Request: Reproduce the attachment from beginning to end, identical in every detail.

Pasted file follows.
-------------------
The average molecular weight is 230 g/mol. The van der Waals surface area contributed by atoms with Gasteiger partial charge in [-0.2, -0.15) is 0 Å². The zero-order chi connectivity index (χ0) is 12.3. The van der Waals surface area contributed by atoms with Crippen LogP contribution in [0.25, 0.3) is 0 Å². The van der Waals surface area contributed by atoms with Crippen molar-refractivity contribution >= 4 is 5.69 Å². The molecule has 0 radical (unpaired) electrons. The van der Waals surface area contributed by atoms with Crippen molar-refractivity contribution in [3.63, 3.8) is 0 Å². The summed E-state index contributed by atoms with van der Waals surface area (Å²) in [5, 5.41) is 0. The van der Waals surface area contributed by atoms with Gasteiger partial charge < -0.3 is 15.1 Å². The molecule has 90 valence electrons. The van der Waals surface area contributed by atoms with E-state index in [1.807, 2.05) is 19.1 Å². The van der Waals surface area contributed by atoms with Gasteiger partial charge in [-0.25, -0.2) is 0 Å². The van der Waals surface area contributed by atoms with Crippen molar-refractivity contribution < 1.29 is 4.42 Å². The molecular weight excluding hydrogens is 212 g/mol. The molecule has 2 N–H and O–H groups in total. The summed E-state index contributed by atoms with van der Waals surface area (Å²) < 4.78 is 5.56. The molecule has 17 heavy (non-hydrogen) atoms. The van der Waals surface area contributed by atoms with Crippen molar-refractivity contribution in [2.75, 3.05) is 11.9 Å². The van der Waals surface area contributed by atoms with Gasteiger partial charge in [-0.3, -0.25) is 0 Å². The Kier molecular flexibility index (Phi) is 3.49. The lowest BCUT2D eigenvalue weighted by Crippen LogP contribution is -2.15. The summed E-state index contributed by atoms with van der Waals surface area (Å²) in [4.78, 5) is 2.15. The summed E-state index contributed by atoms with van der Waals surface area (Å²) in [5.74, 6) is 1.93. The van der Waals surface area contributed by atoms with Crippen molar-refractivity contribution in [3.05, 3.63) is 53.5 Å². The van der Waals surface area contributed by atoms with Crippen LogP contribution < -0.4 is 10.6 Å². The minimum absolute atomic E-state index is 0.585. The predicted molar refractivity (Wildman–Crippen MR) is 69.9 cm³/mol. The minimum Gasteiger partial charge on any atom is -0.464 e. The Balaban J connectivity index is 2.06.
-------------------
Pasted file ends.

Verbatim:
The average molecular weight is 230 g/mol. The van der Waals surface area contributed by atoms with Gasteiger partial charge in [-0.2, -0.15) is 0 Å². The zero-order chi connectivity index (χ0) is 12.3. The van der Waals surface area contributed by atoms with Crippen LogP contribution in [0.25, 0.3) is 0 Å². The van der Waals surface area contributed by atoms with Crippen molar-refractivity contribution >= 4 is 5.69 Å². The molecule has 0 radical (unpaired) electrons. The van der Waals surface area contributed by atoms with Crippen molar-refractivity contribution in [3.63, 3.8) is 0 Å². The summed E-state index contributed by atoms with van der Waals surface area (Å²) in [5, 5.41) is 0. The van der Waals surface area contributed by atoms with Gasteiger partial charge < -0.3 is 15.1 Å². The molecule has 90 valence electrons. The van der Waals surface area contributed by atoms with E-state index in [1.807, 2.05) is 19.1 Å². The van der Waals surface area contributed by atoms with Gasteiger partial charge in [-0.25, -0.2) is 0 Å². The van der Waals surface area contributed by atoms with Crippen molar-refractivity contribution < 1.29 is 4.42 Å². The molecular weight excluding hydrogens is 212 g/mol. The molecule has 2 N–H and O–H groups in total. The summed E-state index contributed by atoms with van der Waals surface area (Å²) < 4.78 is 5.56. The molecule has 17 heavy (non-hydrogen) atoms. The van der Waals surface area contributed by atoms with Crippen molar-refractivity contribution in [2.75, 3.05) is 11.9 Å². The van der Waals surface area contributed by atoms with Gasteiger partial charge in [-0.3, -0.25) is 0 Å². The Kier molecular flexibility index (Phi) is 3.49. The lowest BCUT2D eigenvalue weighted by Crippen LogP contribution is -2.15. The summed E-state index contributed by atoms with van der Waals surface area (Å²) in [4.78, 5) is 2.15. The summed E-state index contributed by atoms with van der Waals surface area (Å²) in [5.74, 6) is 1.93. The van der Waals surface area contributed by atoms with Crippen molar-refractivity contribution in [3.05, 3.63) is 53.5 Å². The van der Waals surface area contributed by atoms with Crippen LogP contribution < -0.4 is 10.6 Å². The minimum absolute atomic E-state index is 0.585. The predicted molar refractivity (Wildman–Crippen MR) is 69.9 cm³/mol. The minimum Gasteiger partial charge on any atom is -0.464 e. The Balaban J connectivity index is 2.06.